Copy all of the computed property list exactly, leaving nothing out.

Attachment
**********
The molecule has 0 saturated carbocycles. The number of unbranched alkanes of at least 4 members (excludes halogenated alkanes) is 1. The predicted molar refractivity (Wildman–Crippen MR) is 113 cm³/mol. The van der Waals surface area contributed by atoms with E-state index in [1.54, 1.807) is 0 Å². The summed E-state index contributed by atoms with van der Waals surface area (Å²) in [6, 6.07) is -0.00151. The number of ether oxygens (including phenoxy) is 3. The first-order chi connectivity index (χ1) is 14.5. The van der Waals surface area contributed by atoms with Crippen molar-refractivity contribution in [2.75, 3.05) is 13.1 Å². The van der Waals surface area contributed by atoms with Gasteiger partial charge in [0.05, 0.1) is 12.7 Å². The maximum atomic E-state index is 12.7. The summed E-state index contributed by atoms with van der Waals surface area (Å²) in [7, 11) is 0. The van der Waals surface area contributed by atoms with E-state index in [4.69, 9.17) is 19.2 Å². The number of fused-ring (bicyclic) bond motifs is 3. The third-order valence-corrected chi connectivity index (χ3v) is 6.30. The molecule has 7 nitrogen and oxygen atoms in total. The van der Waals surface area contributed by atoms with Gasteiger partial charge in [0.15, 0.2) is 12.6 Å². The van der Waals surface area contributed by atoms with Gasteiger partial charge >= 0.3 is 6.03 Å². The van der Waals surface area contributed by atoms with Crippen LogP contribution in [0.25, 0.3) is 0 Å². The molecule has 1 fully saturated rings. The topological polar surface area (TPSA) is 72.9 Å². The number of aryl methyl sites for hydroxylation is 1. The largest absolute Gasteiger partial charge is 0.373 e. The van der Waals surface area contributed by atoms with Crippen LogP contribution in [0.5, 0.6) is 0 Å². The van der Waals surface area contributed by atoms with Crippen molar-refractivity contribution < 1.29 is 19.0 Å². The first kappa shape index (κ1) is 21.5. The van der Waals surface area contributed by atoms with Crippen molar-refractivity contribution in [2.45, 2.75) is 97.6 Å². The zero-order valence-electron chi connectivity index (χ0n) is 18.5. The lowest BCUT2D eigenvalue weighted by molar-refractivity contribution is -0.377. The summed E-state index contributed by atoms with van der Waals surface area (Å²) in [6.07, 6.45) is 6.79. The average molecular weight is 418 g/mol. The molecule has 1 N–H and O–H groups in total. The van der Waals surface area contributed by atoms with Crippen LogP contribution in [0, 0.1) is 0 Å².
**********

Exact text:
The molecule has 0 saturated carbocycles. The number of unbranched alkanes of at least 4 members (excludes halogenated alkanes) is 1. The predicted molar refractivity (Wildman–Crippen MR) is 113 cm³/mol. The van der Waals surface area contributed by atoms with E-state index in [1.54, 1.807) is 0 Å². The summed E-state index contributed by atoms with van der Waals surface area (Å²) in [6, 6.07) is -0.00151. The number of ether oxygens (including phenoxy) is 3. The first-order chi connectivity index (χ1) is 14.5. The van der Waals surface area contributed by atoms with Crippen molar-refractivity contribution in [2.75, 3.05) is 13.1 Å². The van der Waals surface area contributed by atoms with Gasteiger partial charge in [0.05, 0.1) is 12.7 Å². The maximum atomic E-state index is 12.7. The summed E-state index contributed by atoms with van der Waals surface area (Å²) in [7, 11) is 0. The van der Waals surface area contributed by atoms with E-state index in [4.69, 9.17) is 19.2 Å². The number of fused-ring (bicyclic) bond motifs is 3. The third-order valence-corrected chi connectivity index (χ3v) is 6.30. The molecule has 7 nitrogen and oxygen atoms in total. The van der Waals surface area contributed by atoms with Gasteiger partial charge in [0.15, 0.2) is 12.6 Å². The van der Waals surface area contributed by atoms with Gasteiger partial charge >= 0.3 is 6.03 Å². The van der Waals surface area contributed by atoms with Crippen LogP contribution in [0.25, 0.3) is 0 Å². The molecule has 1 fully saturated rings. The topological polar surface area (TPSA) is 72.9 Å². The number of aryl methyl sites for hydroxylation is 1. The largest absolute Gasteiger partial charge is 0.373 e. The van der Waals surface area contributed by atoms with Crippen LogP contribution in [0.5, 0.6) is 0 Å². The van der Waals surface area contributed by atoms with Crippen molar-refractivity contribution < 1.29 is 19.0 Å². The first kappa shape index (κ1) is 21.5. The van der Waals surface area contributed by atoms with Crippen molar-refractivity contribution in [2.45, 2.75) is 97.6 Å². The zero-order valence-electron chi connectivity index (χ0n) is 18.5. The lowest BCUT2D eigenvalue weighted by molar-refractivity contribution is -0.377. The summed E-state index contributed by atoms with van der Waals surface area (Å²) in [6.07, 6.45) is 6.79. The average molecular weight is 418 g/mol. The molecule has 1 N–H and O–H groups in total. The van der Waals surface area contributed by atoms with Crippen LogP contribution in [0, 0.1) is 0 Å².